The most common materials of choice for printed flexible electronics are currently organic semiconductors. However, the issue concerning these materials is the low charge carrier mobility, limited to only few cm2/Vs. Nanomaterials such as inorganic semiconducting nanowires are offering significantly higher charge carriers mobilities due to their single-crystal nature. High length/diameter ratio allows to achieve two-fold advantage: 10-20 micron nanowire length is sufficient to bridge realistic device channel gaps, whereas few tens of nanometer diameters can be efficiently depleted in field-effect devices. Importantly, these nanomaterials can be dispersed in a variety of solvents to form functional ‘inks&’, opening up possibilities for low-temperature deposition envisioned for printed electronics. Applications for such materials extend to electronic circuits, photovoltaic energy conversion, sensor elements, light emitting structures, nano-structured electrodes for batteries, and miniature piezo elements converting movement into electric energy. In this work we focus on nanowire applications as semiconducting elements in solution processable field-effect transistors for large area electronics. To realise high performance printed field-effect transistors with effective channel mobility of few hundred cm2/Vs we address several main challenges, including nanowires deposition and alignment, contact metallisation and effects of surface states. Here we introduce two new dispersion deposition methods allowing one-step coating and alignment of nanowire arrays on host substrates, explore ink-jet printing of metal nanoparticles inks for device electrodes, investigate formation of ohmic metal/semiconductor contacts on nanowires by varying metal work function, and reduce electrical hysteresis effects caused by surface states by using hybrid organic/inorganic device structures with organic gate dielectric layers. Finally, we compare performance of solution-processed nanowire transistors with similar devices based on organic semiconductors, discuss a transition from a waver-scale fabrication to roll-to-roll processing and offer a perspective on application of nanowires for printed electronics.
9:00 AM - WW6.07
Low Temperature Processable, Binderless Silver Inks for Roll-to-roll Manufacturing of Flexible Electronics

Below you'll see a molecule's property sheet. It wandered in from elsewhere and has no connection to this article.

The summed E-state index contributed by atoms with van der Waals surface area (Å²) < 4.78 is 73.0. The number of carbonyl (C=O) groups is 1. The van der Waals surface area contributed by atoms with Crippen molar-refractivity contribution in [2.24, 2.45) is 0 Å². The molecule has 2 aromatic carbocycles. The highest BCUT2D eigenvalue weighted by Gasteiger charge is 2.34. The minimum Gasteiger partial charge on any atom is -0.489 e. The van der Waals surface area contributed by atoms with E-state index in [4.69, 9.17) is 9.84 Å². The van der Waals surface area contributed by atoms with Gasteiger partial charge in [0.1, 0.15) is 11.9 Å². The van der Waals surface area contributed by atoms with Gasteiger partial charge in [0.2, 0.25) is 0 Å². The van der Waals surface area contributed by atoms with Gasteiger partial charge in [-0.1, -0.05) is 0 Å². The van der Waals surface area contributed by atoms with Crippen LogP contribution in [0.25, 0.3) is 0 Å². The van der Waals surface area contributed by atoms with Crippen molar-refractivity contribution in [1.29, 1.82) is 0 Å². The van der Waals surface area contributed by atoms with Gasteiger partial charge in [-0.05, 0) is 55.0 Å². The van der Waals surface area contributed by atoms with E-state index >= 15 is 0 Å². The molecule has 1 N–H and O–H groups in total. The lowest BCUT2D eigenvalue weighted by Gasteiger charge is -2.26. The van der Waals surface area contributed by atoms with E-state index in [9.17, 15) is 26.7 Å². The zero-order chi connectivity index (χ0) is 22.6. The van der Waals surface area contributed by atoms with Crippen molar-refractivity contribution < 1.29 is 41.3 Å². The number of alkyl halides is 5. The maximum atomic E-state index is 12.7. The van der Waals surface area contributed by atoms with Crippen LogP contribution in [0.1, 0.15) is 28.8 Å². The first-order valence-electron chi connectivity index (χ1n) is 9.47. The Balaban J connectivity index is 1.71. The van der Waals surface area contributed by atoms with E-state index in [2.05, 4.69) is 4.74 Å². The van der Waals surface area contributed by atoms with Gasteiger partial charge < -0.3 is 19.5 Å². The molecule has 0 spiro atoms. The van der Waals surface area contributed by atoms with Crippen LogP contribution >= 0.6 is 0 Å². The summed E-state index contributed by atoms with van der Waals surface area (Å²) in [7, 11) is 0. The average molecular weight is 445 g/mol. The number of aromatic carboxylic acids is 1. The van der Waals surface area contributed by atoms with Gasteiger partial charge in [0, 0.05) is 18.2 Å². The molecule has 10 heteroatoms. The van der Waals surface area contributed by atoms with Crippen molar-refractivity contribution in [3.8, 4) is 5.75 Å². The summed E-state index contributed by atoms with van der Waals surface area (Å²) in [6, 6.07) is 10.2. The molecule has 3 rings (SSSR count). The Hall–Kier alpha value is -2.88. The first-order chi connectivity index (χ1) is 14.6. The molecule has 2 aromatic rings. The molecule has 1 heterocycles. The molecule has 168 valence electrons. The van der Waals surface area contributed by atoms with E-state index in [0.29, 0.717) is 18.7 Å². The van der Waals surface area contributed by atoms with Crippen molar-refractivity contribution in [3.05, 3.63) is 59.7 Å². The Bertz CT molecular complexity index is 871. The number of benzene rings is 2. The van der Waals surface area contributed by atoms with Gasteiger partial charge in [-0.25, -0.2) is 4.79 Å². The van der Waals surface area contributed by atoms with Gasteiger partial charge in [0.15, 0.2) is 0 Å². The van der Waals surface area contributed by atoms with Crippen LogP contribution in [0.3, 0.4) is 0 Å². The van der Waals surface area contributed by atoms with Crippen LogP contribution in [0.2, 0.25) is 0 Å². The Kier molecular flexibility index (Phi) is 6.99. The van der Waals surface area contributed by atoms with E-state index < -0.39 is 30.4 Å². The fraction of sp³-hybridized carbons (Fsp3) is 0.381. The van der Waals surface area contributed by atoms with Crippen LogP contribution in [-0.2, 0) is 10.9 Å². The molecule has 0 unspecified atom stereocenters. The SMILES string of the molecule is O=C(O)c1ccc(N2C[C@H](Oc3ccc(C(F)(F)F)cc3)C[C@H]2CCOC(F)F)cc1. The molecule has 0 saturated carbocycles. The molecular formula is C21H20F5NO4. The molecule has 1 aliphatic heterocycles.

Zhiyu Xia 1 Arun Nayak 1 Mario Cazeca 1 Ramaswamy Nagarajan 1
1UMass Lowell Lowell USAShow Abstract
A novel screen-printable conductive silver ink that can be sintered at low temperatures (< 120 °C (248 °F)) is presented. The low processing temperature renders these inks suitable for printing conductive patterns on temperature-sensitive flexible substrates such as PET films. The ink ingredients include silver flakes (particle size in the range of 0.6 - 8.0 mu;m), an organometallic silver salt, an accelerator and a propriety solvent system. This binderless silver ink can be thermally converted into pure metallic patterns containing without any binder and less than 1% organic residue. The organometallic silver salt thermally decomposes with the aid of an accelerator to produce reactive silver. The reactive silver thus generated chemically welds the silver flakes. The silver traces having an electrical conductivity within two orders of magnitude of elemental silver can be formed using these inks. Thermogravimetric analysis was used to determine the role of accelerator in lowering the degradation temperature of the organometallic silver from 122 °C (248 °F) to about 90 °C (194 °F). Several factors influence the conductivity, cohesion (particle-to-particle) and adhesion (particle-to-substrate) of the conductive traces. These factors were optimized using orthogonal experimental design. In order to assess the suitability of the ink for commercial roll-to-roll manufacturing processes such as screen, flexographic or gravure printing, the rheological properties were also studied. The inks show shear thinning behavior and the viscosity is in the range of 5.0-6.6 Pa`s at 1000 s-1. These inks can be used in a wide variety of applications ranging from interconnects in organic photovoltaic solar cells (OPV) and organic light emitting diodes (OLED) to printed radio frequency identification devices (RFID) antennae and membrane switches.
9:00 AM - WW6.08
Fabrication of Transparent and Conducting Silver Nanowire Networks and Their Utilization in PLEDS
Sahin Coskun 1 Elif Selen Ates 1 Husnu Emrah Unalan 1
1Middle East Technical University Ankara TurkeyShow Abstract
Transparent conductors are mainly used in organic electronic devices, such as organic solar cells and organic light emitting diodes. The most widely used transparent conductor is indium tin oxide (ITO). However, increasing indium price, low flexibility and low chemical stability are seem the main disadvantages of ITO. Hence investigation of alternative transparent conducting materials have become quite attractive. Among offered alternatives, Ag nanowire networks seem to be one of the most promising candidates. Transparency and sheet resistance values of Ag NW networks are very close to that of ITO. In this study, Ag nanowires synthesized through a simple solution based polyol process . Then, these nanowires were purified through multiple centrifuge process. Following purification, nanowires were suspended in ethanol and spray coated onto glass substrates. A post annealing process was applied in order to decrease nanowire-nanowire junction resistance and remove residual capping agent. The electrical and optical properties of the Ag nanowire networks are then investigated. The networks are found to be highly transparent (87% at 550 nm) and conducting (11 ohms/square) with values comparable to ITO. Furthermore, in order to decrease surface roughness of Ag NW networks, a parametric study on spin coating of PEDOT:PSS was investigated. Finally, Ag NW networks were used as anode in polymer light emitting diodes (PLEDs). We will present a detailed analysis of optpelectronic properties of Ag NW networks and as fabricated PLEDs.  Coskun S, Aksoy B, Unalan H.E, “Polyol Synthesis of Silver Nanowires: An Extensive Parametric Study” Cryst. Growth Des. 2011, 11, 4963-4969.